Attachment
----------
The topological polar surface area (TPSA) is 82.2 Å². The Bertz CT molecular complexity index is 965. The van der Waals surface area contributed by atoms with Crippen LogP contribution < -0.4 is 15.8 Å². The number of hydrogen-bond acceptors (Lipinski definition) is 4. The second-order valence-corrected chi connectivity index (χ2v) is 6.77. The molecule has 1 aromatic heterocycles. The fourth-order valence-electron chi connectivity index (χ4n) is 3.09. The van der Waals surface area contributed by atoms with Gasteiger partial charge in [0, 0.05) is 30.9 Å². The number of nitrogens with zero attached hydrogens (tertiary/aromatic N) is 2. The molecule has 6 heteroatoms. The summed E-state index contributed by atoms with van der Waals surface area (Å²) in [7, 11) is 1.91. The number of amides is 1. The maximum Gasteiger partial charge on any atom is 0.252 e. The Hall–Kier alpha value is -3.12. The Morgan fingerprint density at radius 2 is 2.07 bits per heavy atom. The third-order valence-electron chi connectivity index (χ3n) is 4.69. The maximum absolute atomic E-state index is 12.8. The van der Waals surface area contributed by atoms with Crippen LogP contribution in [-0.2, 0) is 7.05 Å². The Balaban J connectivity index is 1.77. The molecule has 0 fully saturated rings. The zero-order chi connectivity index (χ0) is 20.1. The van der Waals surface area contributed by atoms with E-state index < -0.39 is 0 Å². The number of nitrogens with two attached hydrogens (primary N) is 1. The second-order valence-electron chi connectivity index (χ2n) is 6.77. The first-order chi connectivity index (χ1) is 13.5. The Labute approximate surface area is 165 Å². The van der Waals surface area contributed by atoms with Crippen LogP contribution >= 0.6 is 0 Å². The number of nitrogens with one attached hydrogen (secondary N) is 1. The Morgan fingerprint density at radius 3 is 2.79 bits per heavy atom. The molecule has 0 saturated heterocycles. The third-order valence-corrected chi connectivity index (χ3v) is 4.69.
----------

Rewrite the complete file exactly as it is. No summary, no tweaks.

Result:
The topological polar surface area (TPSA) is 82.2 Å². The Bertz CT molecular complexity index is 965. The van der Waals surface area contributed by atoms with Crippen LogP contribution < -0.4 is 15.8 Å². The number of hydrogen-bond acceptors (Lipinski definition) is 4. The second-order valence-corrected chi connectivity index (χ2v) is 6.77. The molecule has 1 aromatic heterocycles. The fourth-order valence-electron chi connectivity index (χ4n) is 3.09. The van der Waals surface area contributed by atoms with Gasteiger partial charge in [0, 0.05) is 30.9 Å². The number of nitrogens with zero attached hydrogens (tertiary/aromatic N) is 2. The molecule has 6 heteroatoms. The summed E-state index contributed by atoms with van der Waals surface area (Å²) in [7, 11) is 1.91. The number of amides is 1. The maximum Gasteiger partial charge on any atom is 0.252 e. The Hall–Kier alpha value is -3.12. The Morgan fingerprint density at radius 2 is 2.07 bits per heavy atom. The third-order valence-electron chi connectivity index (χ3n) is 4.69. The maximum absolute atomic E-state index is 12.8. The van der Waals surface area contributed by atoms with Crippen LogP contribution in [-0.2, 0) is 7.05 Å². The Balaban J connectivity index is 1.77. The molecule has 0 fully saturated rings. The zero-order chi connectivity index (χ0) is 20.1. The van der Waals surface area contributed by atoms with E-state index < -0.39 is 0 Å². The number of nitrogens with two attached hydrogens (primary N) is 1. The second-order valence-electron chi connectivity index (χ2n) is 6.77. The first-order chi connectivity index (χ1) is 13.5. The Labute approximate surface area is 165 Å². The van der Waals surface area contributed by atoms with Crippen LogP contribution >= 0.6 is 0 Å². The number of nitrogens with one attached hydrogen (secondary N) is 1. The Morgan fingerprint density at radius 3 is 2.79 bits per heavy atom. The molecule has 0 saturated heterocycles. The third-order valence-corrected chi connectivity index (χ3v) is 4.69.